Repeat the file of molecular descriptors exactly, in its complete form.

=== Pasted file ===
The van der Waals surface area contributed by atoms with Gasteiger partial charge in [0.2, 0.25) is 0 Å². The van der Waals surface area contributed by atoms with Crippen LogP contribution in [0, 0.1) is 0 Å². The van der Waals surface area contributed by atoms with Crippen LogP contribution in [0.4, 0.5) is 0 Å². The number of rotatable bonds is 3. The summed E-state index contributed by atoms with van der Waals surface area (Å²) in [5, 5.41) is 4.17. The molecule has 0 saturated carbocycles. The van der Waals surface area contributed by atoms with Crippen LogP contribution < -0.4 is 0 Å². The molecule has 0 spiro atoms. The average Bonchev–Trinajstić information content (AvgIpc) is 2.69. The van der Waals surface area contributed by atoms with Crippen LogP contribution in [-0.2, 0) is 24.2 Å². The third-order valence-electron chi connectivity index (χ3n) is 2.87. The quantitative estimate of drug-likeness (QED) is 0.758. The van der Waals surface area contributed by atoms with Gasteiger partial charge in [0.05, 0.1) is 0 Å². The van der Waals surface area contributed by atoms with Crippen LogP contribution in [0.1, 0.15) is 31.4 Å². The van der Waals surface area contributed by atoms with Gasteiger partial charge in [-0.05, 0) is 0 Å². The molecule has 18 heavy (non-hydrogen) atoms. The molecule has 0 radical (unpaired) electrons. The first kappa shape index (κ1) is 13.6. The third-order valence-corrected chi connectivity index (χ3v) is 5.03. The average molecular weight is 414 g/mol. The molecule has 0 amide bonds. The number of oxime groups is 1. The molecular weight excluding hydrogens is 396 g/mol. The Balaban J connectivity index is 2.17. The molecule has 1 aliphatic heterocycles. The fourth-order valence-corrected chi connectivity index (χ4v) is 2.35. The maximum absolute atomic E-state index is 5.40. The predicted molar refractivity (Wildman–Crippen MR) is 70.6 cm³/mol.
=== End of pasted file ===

The van der Waals surface area contributed by atoms with Gasteiger partial charge in [0.2, 0.25) is 0 Å². The van der Waals surface area contributed by atoms with Crippen LogP contribution in [0, 0.1) is 0 Å². The van der Waals surface area contributed by atoms with Crippen LogP contribution in [0.4, 0.5) is 0 Å². The number of rotatable bonds is 3. The summed E-state index contributed by atoms with van der Waals surface area (Å²) in [5, 5.41) is 4.17. The molecule has 0 saturated carbocycles. The van der Waals surface area contributed by atoms with Crippen LogP contribution < -0.4 is 0 Å². The molecule has 0 spiro atoms. The average Bonchev–Trinajstić information content (AvgIpc) is 2.69. The van der Waals surface area contributed by atoms with Crippen LogP contribution in [-0.2, 0) is 24.2 Å². The third-order valence-electron chi connectivity index (χ3n) is 2.87. The quantitative estimate of drug-likeness (QED) is 0.758. The van der Waals surface area contributed by atoms with Gasteiger partial charge in [0.05, 0.1) is 0 Å². The van der Waals surface area contributed by atoms with Crippen LogP contribution in [0.1, 0.15) is 31.4 Å². The van der Waals surface area contributed by atoms with Gasteiger partial charge in [-0.05, 0) is 0 Å². The molecule has 18 heavy (non-hydrogen) atoms. The molecule has 0 radical (unpaired) electrons. The first kappa shape index (κ1) is 13.6. The third-order valence-corrected chi connectivity index (χ3v) is 5.03. The average molecular weight is 414 g/mol. The molecule has 0 amide bonds. The number of oxime groups is 1. The molecular weight excluding hydrogens is 396 g/mol. The Balaban J connectivity index is 2.17. The molecule has 1 aliphatic heterocycles. The fourth-order valence-corrected chi connectivity index (χ4v) is 2.35. The maximum absolute atomic E-state index is 5.40. The predicted molar refractivity (Wildman–Crippen MR) is 70.6 cm³/mol.